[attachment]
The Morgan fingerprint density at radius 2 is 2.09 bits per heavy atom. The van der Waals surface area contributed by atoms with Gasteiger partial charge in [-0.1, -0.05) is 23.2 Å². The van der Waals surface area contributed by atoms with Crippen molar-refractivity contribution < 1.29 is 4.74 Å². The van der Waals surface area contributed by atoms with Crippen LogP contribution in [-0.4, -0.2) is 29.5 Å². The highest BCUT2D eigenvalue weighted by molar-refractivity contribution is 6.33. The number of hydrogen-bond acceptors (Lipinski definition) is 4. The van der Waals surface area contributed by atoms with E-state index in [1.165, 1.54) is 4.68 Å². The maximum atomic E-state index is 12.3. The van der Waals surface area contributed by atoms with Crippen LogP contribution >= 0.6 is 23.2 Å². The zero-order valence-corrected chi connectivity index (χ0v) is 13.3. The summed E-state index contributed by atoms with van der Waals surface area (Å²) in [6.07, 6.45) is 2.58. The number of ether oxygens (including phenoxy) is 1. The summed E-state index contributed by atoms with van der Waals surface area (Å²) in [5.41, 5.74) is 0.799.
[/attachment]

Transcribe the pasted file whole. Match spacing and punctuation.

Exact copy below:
The Morgan fingerprint density at radius 2 is 2.09 bits per heavy atom. The van der Waals surface area contributed by atoms with Gasteiger partial charge in [-0.1, -0.05) is 23.2 Å². The van der Waals surface area contributed by atoms with Crippen molar-refractivity contribution < 1.29 is 4.74 Å². The van der Waals surface area contributed by atoms with Crippen LogP contribution in [-0.4, -0.2) is 29.5 Å². The highest BCUT2D eigenvalue weighted by molar-refractivity contribution is 6.33. The number of hydrogen-bond acceptors (Lipinski definition) is 4. The van der Waals surface area contributed by atoms with E-state index in [1.165, 1.54) is 4.68 Å². The maximum atomic E-state index is 12.3. The van der Waals surface area contributed by atoms with Crippen LogP contribution >= 0.6 is 23.2 Å². The zero-order valence-corrected chi connectivity index (χ0v) is 13.3. The summed E-state index contributed by atoms with van der Waals surface area (Å²) in [6.07, 6.45) is 2.58. The number of ether oxygens (including phenoxy) is 1. The summed E-state index contributed by atoms with van der Waals surface area (Å²) in [5.41, 5.74) is 0.799.